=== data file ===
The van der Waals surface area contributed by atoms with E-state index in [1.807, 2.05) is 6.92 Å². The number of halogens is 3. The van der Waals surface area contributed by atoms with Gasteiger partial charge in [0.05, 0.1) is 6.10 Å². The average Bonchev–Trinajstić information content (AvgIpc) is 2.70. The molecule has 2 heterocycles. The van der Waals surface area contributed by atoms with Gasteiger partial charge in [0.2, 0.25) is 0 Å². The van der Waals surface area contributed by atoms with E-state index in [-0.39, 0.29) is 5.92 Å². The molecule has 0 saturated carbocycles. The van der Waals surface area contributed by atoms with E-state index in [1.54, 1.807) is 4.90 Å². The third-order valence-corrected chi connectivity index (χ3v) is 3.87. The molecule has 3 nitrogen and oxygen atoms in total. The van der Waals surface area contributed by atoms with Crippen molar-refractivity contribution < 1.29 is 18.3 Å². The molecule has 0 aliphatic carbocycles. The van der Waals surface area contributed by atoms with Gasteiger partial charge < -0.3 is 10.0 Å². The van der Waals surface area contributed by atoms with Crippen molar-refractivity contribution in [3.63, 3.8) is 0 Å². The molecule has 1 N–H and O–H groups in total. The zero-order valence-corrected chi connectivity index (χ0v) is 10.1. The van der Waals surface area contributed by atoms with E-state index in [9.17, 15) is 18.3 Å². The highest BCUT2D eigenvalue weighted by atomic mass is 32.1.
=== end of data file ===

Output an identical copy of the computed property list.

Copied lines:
The van der Waals surface area contributed by atoms with E-state index in [1.807, 2.05) is 6.92 Å². The number of halogens is 3. The van der Waals surface area contributed by atoms with Gasteiger partial charge in [0.05, 0.1) is 6.10 Å². The average Bonchev–Trinajstić information content (AvgIpc) is 2.70. The molecule has 2 heterocycles. The van der Waals surface area contributed by atoms with Gasteiger partial charge in [0.2, 0.25) is 0 Å². The van der Waals surface area contributed by atoms with E-state index in [-0.39, 0.29) is 5.92 Å². The molecule has 0 saturated carbocycles. The van der Waals surface area contributed by atoms with E-state index in [1.54, 1.807) is 4.90 Å². The third-order valence-corrected chi connectivity index (χ3v) is 3.87. The molecule has 3 nitrogen and oxygen atoms in total. The van der Waals surface area contributed by atoms with Crippen molar-refractivity contribution < 1.29 is 18.3 Å². The molecule has 0 aliphatic carbocycles. The van der Waals surface area contributed by atoms with Gasteiger partial charge < -0.3 is 10.0 Å². The van der Waals surface area contributed by atoms with Crippen molar-refractivity contribution in [3.63, 3.8) is 0 Å². The molecule has 1 N–H and O–H groups in total. The zero-order valence-corrected chi connectivity index (χ0v) is 10.1. The van der Waals surface area contributed by atoms with E-state index in [9.17, 15) is 18.3 Å². The highest BCUT2D eigenvalue weighted by atomic mass is 32.1.